WHAT ARE A TENANT'S OBLIGATIONS UNDER A TENANCY AGREEMENT?


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WHAT ARE A TENANT’S OBLIGATIONS UNDER A TENANCY AGREEMENT?


TENANT’S OBLIGATION TO REPAIR Most of the obligations to repair fall on the landlord under law. But damage to the property caused as a direct result of the tenant’s negligence must be repaired by the tenant even if under normal circumstances the duty to repair would fall on the landlord. As with all negligence matters a good way of assessing whether the tenant has behaved negligently is to ask ‘but for’ the actions of the tenant would the damage have happened? If the answer to the question is ‘no’, then generally the damage falls to be made good by the tenant.

PAYMENT OF BILLS This is easier if the whole of the property is let under one agreement as the tenant will be able to get the utility accounts changed into their own name and be directly liable to the service provider.

The situation is a little more complicated where the property is let on a room by room basis and you may have to retain responsibility for utility bills and Council Tax rather than the tenant. Ensure that you take a view on what payments you will seek from the tenants in this situation and make arrangements for payment from the start of the tenancy.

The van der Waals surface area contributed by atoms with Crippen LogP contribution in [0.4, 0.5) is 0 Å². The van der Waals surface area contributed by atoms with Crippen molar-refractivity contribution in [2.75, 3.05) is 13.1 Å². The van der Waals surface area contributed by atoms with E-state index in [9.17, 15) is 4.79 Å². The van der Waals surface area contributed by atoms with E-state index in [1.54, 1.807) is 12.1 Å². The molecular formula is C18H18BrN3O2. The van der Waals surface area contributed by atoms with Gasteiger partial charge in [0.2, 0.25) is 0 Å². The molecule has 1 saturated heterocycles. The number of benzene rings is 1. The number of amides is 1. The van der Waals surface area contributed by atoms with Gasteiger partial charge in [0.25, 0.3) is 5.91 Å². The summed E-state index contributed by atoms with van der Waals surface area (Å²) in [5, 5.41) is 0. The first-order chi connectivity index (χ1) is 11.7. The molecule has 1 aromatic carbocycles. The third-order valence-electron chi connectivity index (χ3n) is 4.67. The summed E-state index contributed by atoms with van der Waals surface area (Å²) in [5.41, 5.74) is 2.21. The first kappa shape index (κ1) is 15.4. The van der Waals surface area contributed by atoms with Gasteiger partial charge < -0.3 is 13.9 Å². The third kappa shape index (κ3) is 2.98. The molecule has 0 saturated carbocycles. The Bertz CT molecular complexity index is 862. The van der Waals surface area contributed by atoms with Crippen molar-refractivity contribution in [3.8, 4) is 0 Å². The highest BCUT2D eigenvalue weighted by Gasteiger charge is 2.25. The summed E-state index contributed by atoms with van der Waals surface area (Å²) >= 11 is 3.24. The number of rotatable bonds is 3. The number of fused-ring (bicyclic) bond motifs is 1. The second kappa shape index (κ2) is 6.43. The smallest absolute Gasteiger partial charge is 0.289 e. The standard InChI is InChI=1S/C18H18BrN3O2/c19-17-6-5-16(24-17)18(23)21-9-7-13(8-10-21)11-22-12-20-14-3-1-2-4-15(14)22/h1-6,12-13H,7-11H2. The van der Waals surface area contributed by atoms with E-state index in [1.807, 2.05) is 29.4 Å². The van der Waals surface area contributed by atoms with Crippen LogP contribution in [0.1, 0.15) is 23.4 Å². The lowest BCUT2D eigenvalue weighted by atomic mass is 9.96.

USE It is likely that the property is to be purely residential in use and any other use by the tenant would put the landlord in breach of mortgage lease or planning regulations. In addition to the clauses governing these, there are conditions about not permitting anyone other than the tenant from residing at the property.

ACCESS Access by a landlord without the consent or against the expressed view of the tenant is a criminal offence. Notwithstanding this you will want to have access to inspect at reasonable intervals. A set of keys to the property can be retained by the landlord, but they must not be used save in an emergency. Again it is a matter for common sense as to what may constitute an emergency. If for example the property is at risk of being damaged due to water leak when the tenants are not at the property, then we suggest it would be reasonable for the landlord to enter and deal with the problem.